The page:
In Greek mythology, Deiphobus (Δηίφοβος) was a son of Priam and Hecuba. He was a prince of Troy, and the greatest of Priam's sons after Hector and Paris. Deiphobus killed four men in the Trojan War.[1]

In the Trojan War, described in the Iliad, he along with his brother Helenus led a group of soldiers at the siege of the newly-constructed Argive wall and killed many, also wounding the hero Achean Meriones. As Hector was fleeing Achilles, Athena took the shape of Deiphobus and goaded Hector to make a stand and fight. Hector, thinking it was his brother, listened and threw his spear at Achilles. When the spear missed, Hector turned around to ask his brother for another spear, but Deiphobus had vanished. It was then Hector knew the gods had deceived and forsaken him, and he met his fate at the hand of Achilles.

Some accounts hold that it was Deiphobus and Paris who ambushed and killed Achilles while luring him to their sister Polyxena. After the death of Paris, Deiphobus was given Helen as a bride for his deeds in the war, beating out the bid of his other brother, Helenus. Some accounts say the marriage was by force. When the Trojan Horse was in the city, Deiphobus accompanied Helen as she walked around the horse, calling out the names of the Greeks within in the voices of their wives, because she did not want to look like she was helping them. Menelaus and Odysseus had to hold the men inside back from responding. During the sack of Troy, Deiphobus was slain by either Odysseus or Menelaus, and his body was mutilated. Some accounts say it was Helen who killed him, or that she celebrated his death. Most accounts seem to indicate that unlike her other two husbands, Helen didn't love Deiphobus, and decided she would rather return to Menelaus.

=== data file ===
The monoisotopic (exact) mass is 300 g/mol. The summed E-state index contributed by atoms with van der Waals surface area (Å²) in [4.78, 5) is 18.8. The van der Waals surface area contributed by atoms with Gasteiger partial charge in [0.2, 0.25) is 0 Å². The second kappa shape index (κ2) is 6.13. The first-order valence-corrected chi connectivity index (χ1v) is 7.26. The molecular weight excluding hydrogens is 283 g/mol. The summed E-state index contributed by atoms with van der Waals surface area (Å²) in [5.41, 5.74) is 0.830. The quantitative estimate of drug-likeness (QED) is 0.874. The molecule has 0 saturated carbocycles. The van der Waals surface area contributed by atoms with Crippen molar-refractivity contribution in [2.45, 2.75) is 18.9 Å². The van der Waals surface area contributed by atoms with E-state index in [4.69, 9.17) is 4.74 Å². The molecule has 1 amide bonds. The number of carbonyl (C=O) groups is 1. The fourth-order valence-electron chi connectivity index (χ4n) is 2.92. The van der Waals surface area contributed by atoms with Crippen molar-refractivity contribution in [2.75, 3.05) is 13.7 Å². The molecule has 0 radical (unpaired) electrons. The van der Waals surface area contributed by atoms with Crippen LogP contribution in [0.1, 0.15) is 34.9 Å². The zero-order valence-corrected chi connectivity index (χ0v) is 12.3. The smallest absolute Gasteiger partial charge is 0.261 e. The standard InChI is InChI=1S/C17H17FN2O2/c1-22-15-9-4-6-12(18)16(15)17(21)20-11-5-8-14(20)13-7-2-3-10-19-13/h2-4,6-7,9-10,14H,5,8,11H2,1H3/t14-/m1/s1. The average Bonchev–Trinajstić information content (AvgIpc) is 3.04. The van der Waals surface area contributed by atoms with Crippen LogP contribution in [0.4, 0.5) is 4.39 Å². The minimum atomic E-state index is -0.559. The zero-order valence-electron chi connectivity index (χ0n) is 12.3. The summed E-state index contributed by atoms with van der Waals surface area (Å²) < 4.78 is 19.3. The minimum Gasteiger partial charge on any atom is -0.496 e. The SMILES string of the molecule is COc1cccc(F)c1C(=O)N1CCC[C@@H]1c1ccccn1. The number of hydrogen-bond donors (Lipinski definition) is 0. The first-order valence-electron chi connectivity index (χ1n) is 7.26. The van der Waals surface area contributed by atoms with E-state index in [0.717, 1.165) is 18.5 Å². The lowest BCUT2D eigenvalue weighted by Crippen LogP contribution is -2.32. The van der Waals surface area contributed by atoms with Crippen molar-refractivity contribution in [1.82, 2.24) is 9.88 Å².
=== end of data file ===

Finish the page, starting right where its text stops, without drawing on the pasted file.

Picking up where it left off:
See: Iliad books XII, XIV, XXII.

In Virgil's Aeneid, Deiphobus appears in the Underworld to Aeneas. He tells Aeneas the story of his death, which entails Helen's betrayal in signaling Menelaus to Deiphobus's bedchamber. He was mutilated in the sack of Troy. While with Aeneas, he begs the gods for revenge against the Greeks where as Hades had killed him.


  1. Hyginus, Fabulae 115.

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